Director's Corner: Welcome to the May edition of Health Innovation Highlights!

We have lots of news to share this month about person-centered care advocacy for people with complex health and social needs. We ended April with a bittersweet celebration of the life and legacy of Rob Restuccia, the founding executive director of Community Catalyst, that was attended by almost 800 people. Community Catalyst co-hosted the evening with our partners at Health Care for All, Massachusetts, and together we released a video that tells the story of Rob’s role in the birth and ongoing effectiveness of both organizations. The video features comments from many Center friends, including Vinny DeMarco of Maryland Citizens’ Health Initiative and Elena Hung of Little Lobbyists. It was wonderful that so many friends and colleagues were with us at the event, in person and in spirit.

We released a new report authored by Project Manager for State Advocacy Andi Mullin, called “IMPACT!,” about the ways in which consumer engagement has improved health care programs and policies. The report shows how advocates in Alabama, Maryland, Massachusetts, Pennsylvania, Rhode Island and Tennessee have improved beneficiary communications, processes for consumer engagement and health care policies. They’ve addressed everything from challenges related to an enrollment broker, making advisory committee meetings more accessible and welcoming to consumers, and improving transportation services.

We are also thrilled to announce a new program, Consumer Voices for Innovation 2.0. “CVI 2.0” supports advocacy organizations in seven states (Alabama, Colorado, Georgia, Maine, Massachusetts, New York and Pennsylvania) working to build an engaged base of consumers to advocate for policies and programs that expand how the health care sector addresses the social and economic drivers of health, specifically housing security, food security and transportation. This program connects grassroots organizing and consumer leadership development to achieving policy and program change. With this program, we aim to identify and support the development of over 125 new consumer leaders over two years. This program builds upon our highly successful original CVI program, which reached tens of thousands of individuals with complex health and social needs and engaged them to build opportunities for meaningful consumer engagement in delivery reform initiatives.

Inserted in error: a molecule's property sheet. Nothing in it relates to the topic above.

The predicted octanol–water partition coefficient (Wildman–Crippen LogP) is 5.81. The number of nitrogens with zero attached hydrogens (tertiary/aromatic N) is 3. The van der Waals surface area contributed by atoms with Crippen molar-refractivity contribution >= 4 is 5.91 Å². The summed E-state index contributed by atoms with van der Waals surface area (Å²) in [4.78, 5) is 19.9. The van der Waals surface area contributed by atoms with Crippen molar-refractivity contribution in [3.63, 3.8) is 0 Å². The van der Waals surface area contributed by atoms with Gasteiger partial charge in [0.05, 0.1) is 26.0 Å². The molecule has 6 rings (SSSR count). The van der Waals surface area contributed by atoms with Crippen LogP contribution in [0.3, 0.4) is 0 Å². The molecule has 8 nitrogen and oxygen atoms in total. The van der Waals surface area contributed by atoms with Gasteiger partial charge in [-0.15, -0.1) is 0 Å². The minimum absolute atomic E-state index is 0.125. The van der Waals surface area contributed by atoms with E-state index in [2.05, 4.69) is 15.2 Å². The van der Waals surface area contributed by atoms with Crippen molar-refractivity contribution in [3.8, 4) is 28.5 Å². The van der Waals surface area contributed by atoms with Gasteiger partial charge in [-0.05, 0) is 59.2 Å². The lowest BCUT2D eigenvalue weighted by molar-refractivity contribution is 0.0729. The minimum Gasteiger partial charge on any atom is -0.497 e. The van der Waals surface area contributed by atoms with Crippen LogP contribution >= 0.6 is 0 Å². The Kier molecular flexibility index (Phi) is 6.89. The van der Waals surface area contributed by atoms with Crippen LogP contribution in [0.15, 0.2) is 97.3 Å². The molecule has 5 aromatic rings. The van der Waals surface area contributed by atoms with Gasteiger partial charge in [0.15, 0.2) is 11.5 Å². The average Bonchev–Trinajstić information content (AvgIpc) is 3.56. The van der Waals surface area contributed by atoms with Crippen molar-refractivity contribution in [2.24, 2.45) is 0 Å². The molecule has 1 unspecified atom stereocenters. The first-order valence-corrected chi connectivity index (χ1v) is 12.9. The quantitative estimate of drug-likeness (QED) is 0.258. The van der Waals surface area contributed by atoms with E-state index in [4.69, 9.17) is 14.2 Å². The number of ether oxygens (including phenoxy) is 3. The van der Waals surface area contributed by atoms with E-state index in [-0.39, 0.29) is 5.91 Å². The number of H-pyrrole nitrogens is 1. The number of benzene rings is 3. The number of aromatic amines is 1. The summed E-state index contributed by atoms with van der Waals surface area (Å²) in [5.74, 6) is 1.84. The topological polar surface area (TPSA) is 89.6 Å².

CVI 2.0 is part of our strategy for achieving ambitious policy goals for 2019 and 2020, related to consumer engagement and social determinants of health. Thanks to our Strategic Policy Manager, Danielle Garrett, we’ve developed our policy priorities for 2019-2020, which emphasize consumer engagement, social determinants of health, better care for individuals who are dually eligible for Medicare and Medicaid, primary care and long-term care. We welcome your feedback on our goals, as well as opportunities to partner with you.

Finally, in honor of Older Americans Month, this month’s Eldercare Voices column features Byllye Avery, who partners with Community Catalyst’s Women’s Health Program to coordinate the Raising Women’s Voices national initiative, and is founder of the Black Women's Health Imperative (formerly National Black Women's Health Project). Ms. Avery discusses the health-related challenges facing older Black women in the U.S. and what it will take to make progress in addressing them. We were honored to host Ms. Avery recently in our Boston offices, where she shared her decades of insight on how to most effectively form meaningful partnerships for action with organizations of, and led by, people of color.